Vitality is at the heart of everything we do. Its in our brands, our people and
our values. (ME)
3.2.2. Core themes/concepts Moving on now from individual words to the
identification of the key concepts in the subcorpora, each subcorpus was run
through WMatrix and the following were identified as the six statistically
most significant semantic domains in each one: Bangladesh Caribbean
Business Business Food Cleaning, personal care Selling Alive Proper names
Selling Middle East Nigeria UK US Alive Business Business Business
Business General ethFood Alive ics Food Green issues Proper names Proper
names People Employment Cleaning, Selling personal care Alive Selling
The Universe Cleaning, personal care Alive Food Health and Disease Table
3. Key concepts. Interested/ excited/ energetic Evaluation: good Helping
Alive Evaluation: good/bad The findings seem to coincide with those of the
word lists in Table 2 compiled using ConcApp which showed a similarity
between all the subcorpora with the exception of Nigeria and its focus on
ethics, the environment and employment. We will return to this point later.
The leading domains, Business: generally, Food, Cleaning and perSalvi, Rita (Editor); Tanaka, Hiromasa (Editor). Linguistic Insights, Volume
146 : Intercultural Interactions in Business and Management.
Bern, CHE: Peter Lang AG, 2011. p 79.
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sonal care and Proper names correspond to company , business , brands
and products . Once the domains have been identified, the word lists for each
one can be viewed. The frequency profile for the Business: Selling domain,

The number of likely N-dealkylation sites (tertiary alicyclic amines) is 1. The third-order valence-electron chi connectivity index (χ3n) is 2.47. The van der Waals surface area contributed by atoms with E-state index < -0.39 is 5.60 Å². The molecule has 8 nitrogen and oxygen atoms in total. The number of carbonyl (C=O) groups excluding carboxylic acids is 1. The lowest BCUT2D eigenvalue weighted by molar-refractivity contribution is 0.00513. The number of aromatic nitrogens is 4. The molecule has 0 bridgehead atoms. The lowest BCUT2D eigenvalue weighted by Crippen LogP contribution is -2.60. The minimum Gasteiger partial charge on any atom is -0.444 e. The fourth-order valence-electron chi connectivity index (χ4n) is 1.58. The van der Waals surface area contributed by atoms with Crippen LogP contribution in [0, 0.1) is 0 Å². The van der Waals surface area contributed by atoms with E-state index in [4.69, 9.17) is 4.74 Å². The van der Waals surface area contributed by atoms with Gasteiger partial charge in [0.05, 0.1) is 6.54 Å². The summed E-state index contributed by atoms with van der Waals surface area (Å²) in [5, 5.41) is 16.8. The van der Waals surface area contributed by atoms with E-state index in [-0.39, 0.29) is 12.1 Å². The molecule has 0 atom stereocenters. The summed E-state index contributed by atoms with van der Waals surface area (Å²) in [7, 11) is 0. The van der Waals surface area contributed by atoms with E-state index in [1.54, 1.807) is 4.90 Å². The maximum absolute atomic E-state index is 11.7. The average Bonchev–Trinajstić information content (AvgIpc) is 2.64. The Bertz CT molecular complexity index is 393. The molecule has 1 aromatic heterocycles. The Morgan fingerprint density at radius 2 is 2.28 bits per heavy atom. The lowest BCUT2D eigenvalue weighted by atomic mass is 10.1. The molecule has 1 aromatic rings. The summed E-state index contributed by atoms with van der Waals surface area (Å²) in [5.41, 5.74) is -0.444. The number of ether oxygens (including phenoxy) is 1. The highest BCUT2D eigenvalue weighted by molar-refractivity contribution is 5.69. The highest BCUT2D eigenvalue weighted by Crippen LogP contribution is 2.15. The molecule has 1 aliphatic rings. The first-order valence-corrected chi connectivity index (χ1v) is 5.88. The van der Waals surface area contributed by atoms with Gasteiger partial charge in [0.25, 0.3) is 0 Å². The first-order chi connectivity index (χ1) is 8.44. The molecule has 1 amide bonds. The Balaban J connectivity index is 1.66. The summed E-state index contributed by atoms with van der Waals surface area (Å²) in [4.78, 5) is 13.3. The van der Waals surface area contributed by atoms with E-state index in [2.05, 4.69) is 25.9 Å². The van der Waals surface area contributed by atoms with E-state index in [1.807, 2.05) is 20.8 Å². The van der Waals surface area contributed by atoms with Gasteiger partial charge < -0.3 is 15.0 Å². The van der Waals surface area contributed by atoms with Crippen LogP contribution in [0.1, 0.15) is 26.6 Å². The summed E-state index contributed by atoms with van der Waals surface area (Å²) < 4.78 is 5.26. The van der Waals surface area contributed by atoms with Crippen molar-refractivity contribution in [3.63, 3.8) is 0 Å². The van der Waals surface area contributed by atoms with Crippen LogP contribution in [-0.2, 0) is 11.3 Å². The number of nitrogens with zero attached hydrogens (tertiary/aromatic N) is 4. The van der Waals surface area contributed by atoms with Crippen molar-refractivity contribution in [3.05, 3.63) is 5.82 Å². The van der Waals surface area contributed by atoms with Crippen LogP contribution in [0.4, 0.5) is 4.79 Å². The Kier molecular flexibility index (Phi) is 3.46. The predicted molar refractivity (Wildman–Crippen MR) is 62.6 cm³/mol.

which is common to Bangladesh, Caribbean, UK and US, revealed an
interesting use of consumer(s) for a total of 121 occurrences as opposed to
the eleven occurrences for customer(s) . This use can perhaps be seen as part
of the strategy of the company to treat those who buy its products not as the

other end of the cash nexus, but as people with real needs who want to draw
pleasure from the use of their brands. Another interesting frequency profile
emerged for the Alive domain which ranked among the first six in all the
subcorpora. It lists life , lives , alive and live , which appear in expressions
like the following: (12) (13) (14) We help people feel good, look good and
get more out of life with brands and services that are good for them and
good for others. (B, C, N, UK, US) (15) We share the same commitment as
the entire Unilever organisation to add Vitality to life , with brands and
products that help people to look good, [] (UK) (16) [] of our brands to
improve the quality of peoples lives and in doing the right thing. (B, C, N,
UK, US) [] others view it more broadly as a healthy state of body and
mind of feeling alive . (ME) [] are the homes where our consumers and
employees live and thrive. (UK) The company places life/lives as a core
theme, to be understood in terms of health, quality of life, well-being and
happiness. As early as 1998 Esrock and Leichty (cited in Maynard / Tian
2004: 286) showed that most corporate websites expressed concerns about
questions of social responsibility. But Unilever seems to have gone one step
further, as the pages about the companys history in the Bangladesh and UK
versions say:
Salvi, Rita (Editor); Tanaka, Hiromasa (Editor). Linguistic Insights, Volume
146 : Intercultural Interactions in Business and Management.
Bern, CHE: Peter Lang AG, 2011. p 80.
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(17) With consumers becoming more socially, environmentally and civically
motivated, we are increasingly embedding sustainable thinking into our dayto-day activities. (B, UK) Sustainable thinking is not only embedded in the
companys activities, but is also deeply embedded in its corporate discourse.
Sustainability and broader issues of Corporate Social Responsibility are not
just themes to be discussed. They are integrated into the discourse in such a
way that customer satisfaction becomes a very broad concept which includes
the impact that the companys products will have on the lives of people, their
quality of life, physical health and ultimately their happiness. This is